doorway, originally uploaded by patryfrancis.

If you're a writer and you haven't read the 10 Rules for Writing Fiction series on the Guardian, then get yourself over there and suck up a powerful dose of inspiration, practical advice and writerly wisdom.

Since the masters covered that subject quite thoroughly, I decided to post my ten rules for life:

1. Develop a healthy respect for everything you don't know. It's a lot.

2. Don't allow yourself to be bored. It's an insult to life, and rumor has it, life doesn't tolerate insults. As Elmore Leonard's famously advised writers, "Leave out the part that people skip."

3. Don't sit down too much. That could increase your mortality, too. If you're not moving, mentally, spiritually, or physically, your body just might think you're already dead.

4. Who was the guy who limited his rules to 3: KINDNESS, KINDNESS, KINDNESS? Whoever he was, he was right. And the guy who said, "Be kind because everyone you meet is fighting a great battle?" He was pretty smart, too.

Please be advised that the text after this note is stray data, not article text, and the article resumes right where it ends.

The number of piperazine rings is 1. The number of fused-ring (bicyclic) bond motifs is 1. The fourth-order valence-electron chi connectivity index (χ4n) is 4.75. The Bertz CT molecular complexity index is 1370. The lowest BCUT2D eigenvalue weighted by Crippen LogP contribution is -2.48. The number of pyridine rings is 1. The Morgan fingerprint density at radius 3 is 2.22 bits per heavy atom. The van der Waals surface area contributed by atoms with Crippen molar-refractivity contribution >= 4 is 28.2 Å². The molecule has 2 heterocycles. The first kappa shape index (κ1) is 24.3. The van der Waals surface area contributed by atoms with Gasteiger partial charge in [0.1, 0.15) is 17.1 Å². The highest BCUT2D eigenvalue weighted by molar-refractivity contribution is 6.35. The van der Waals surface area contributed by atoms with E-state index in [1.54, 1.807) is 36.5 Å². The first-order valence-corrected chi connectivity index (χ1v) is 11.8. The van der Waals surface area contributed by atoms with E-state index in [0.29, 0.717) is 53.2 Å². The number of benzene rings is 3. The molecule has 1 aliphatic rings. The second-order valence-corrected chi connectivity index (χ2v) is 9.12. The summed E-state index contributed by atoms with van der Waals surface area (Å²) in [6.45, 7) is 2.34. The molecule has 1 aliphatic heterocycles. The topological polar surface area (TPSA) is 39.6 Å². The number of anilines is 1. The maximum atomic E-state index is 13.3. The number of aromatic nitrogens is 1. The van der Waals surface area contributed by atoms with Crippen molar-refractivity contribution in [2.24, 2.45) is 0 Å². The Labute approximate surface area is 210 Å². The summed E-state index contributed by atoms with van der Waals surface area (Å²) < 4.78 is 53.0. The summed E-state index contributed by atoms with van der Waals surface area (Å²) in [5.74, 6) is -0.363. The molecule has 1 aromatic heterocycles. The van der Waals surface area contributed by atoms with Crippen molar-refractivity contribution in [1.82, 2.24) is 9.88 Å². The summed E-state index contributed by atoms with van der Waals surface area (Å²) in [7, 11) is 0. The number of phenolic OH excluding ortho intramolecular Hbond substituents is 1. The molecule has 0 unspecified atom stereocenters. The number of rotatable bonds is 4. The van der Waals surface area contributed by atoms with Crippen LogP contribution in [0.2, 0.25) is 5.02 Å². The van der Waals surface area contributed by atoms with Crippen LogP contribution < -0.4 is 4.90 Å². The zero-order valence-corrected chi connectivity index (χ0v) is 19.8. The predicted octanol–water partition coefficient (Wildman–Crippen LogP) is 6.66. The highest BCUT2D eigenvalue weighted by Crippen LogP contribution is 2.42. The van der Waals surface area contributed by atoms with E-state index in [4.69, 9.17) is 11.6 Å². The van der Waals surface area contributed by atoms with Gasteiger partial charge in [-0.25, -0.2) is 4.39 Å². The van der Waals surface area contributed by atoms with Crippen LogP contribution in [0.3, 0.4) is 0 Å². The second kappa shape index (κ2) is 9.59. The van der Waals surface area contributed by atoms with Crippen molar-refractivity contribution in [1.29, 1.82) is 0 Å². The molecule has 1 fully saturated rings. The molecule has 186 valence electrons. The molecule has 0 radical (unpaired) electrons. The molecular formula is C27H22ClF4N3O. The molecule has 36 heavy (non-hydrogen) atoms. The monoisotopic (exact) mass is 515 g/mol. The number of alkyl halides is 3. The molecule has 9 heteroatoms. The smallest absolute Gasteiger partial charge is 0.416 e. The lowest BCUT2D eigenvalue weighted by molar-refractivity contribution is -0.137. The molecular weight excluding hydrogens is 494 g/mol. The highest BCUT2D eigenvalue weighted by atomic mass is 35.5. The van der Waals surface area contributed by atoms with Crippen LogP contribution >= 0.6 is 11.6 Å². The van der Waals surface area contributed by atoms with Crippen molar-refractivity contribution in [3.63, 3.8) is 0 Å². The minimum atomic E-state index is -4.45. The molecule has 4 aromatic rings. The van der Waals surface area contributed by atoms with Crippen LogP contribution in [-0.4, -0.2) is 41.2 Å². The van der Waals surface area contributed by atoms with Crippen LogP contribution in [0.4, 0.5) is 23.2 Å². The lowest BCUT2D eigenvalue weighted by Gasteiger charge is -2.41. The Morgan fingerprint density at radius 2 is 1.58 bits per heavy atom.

5. Do the work that's in front of you every day as if it mattered--whether it's painting a picture or washing the floor, or caring for a difficult elderly person. It does.

6. If you were lazy or unkind, dishonest or impatient--don't languish in guilt, but don't accept it as the best you can do either. Find creative ways to make amends to whomever endured your lesser self (even if it's yourself.)

7. Remind the people around you and the trees and your own cells that life is good: sing, dance, praise, and laugh as often as you can. And when you can't, be silent.

8. This is something my grandfather's generation knew well: get some fresh air every day. Open windows, breathe deep, and stand up straight while you're at it.

9. Mind your own business. It's more profound than you think.

10. Follow your own rules. Ah, now that's the hard one, isn't it?